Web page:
From Sea to Sea to Ocean

The Goal

Respecting and supporting our oceans and waterways and being mindful of the connection amongst all the earth's bodies of water.

Living on Vancouver island, on the coast of British Columbia, we’re surrounded by ocean, and in our case, by the Salish Sea. On a day to day basis, its normal to just look at and think locally, relating to the names of the straits, the inlets, and the bays around us and the marine life that lives there. There are local orcas and seals, herons and seagulls, salmon and cod, crabs and prawns, starfish and mussels. And marine plant life such as kelp, sea grass, sargassum and phytoplankton.

But then my thoughts turn to the whole coastline of North America, from BC through Washington state, Oregon and California to the tip of the Mexican Baja peninsula, that continuous shoreline side that parallels the Pacific. I visulize the journey of the gray whales that swim from Alaska to Magdalena Bay in Baja to birth their calves, out to Hawaii and back to Alaska and then begin all over again.

When down in Baja, the Sea of Cortez beckons with its diverse sealife so different from up north. Parrot fish and sharks and a a variety of whale species. Dolphins, manta rays and sea turtles. And incredible reefs with schools and schools of fish. So much diversity, still, at this moment, available for us to marvel at.

My mind wanders further afield and I remind myself that the the Salish Sea and the Sea of Cortez, in fact, the whole enormous Pacific ocean are not isolated. They don’t have boundaries and borders. They’re all connected, the Pacific flows into the Atlantic which flows into the Arctic and Southern oceans which combine with the Indian ocean and comes full circle to the Pacific.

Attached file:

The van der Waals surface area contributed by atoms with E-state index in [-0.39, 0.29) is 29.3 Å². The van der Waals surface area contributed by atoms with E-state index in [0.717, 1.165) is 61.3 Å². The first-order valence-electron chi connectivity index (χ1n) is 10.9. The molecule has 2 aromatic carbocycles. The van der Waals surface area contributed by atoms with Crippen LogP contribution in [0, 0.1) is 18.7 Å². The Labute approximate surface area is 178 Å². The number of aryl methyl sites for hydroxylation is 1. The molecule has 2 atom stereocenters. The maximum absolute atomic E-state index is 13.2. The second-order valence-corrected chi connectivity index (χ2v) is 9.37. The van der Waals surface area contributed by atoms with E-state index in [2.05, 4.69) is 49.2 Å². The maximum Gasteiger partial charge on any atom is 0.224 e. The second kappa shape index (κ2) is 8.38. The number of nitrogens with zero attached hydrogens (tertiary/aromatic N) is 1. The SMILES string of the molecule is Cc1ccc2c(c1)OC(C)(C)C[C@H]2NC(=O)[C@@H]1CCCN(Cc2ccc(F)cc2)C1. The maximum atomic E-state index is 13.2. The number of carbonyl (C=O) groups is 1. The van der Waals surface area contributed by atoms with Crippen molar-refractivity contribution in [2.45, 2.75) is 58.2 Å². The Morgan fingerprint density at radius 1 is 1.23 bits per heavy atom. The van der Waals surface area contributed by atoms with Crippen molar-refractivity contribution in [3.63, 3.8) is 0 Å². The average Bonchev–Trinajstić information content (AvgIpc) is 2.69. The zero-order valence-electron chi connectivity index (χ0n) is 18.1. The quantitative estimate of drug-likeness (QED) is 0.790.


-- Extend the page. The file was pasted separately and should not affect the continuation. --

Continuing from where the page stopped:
Its easy to forget that the oceans flow and mix together. What we do in our local inlet, affects the whole, no different from the air that we breathe. We may think we own a particular body of water but realistically we share that water with a majority of the world. The way we respect and treat our local waterways affects our neighboring countries and vice versa. Much of our human waste and toxins and detritus all find their way to the oceans eventually and through the flow of the ocean currents, back to us.

We're fortunate to have dedicated organizations and groups working towards saving our oceans and waterways. Two of these are Seadoc Society in the Pacific northwest working towards  the health of marine life through science and education.and Seawatch in the southern Baja, dedicated to a healthy Sea of Cortez.

I need to remember that the Salish Sea which surrounds me, is part of a greater entity and deserves my respect and my help. The marine life that calls it home, deserves healthy surroundings. And future generations deserve to stand on its shores, or on the shores of the Sea of Cortez or the Pacific, or wherever their body of water is, stand in awe and wonder at the beauty and diversity that we have been given to preserve and protect.

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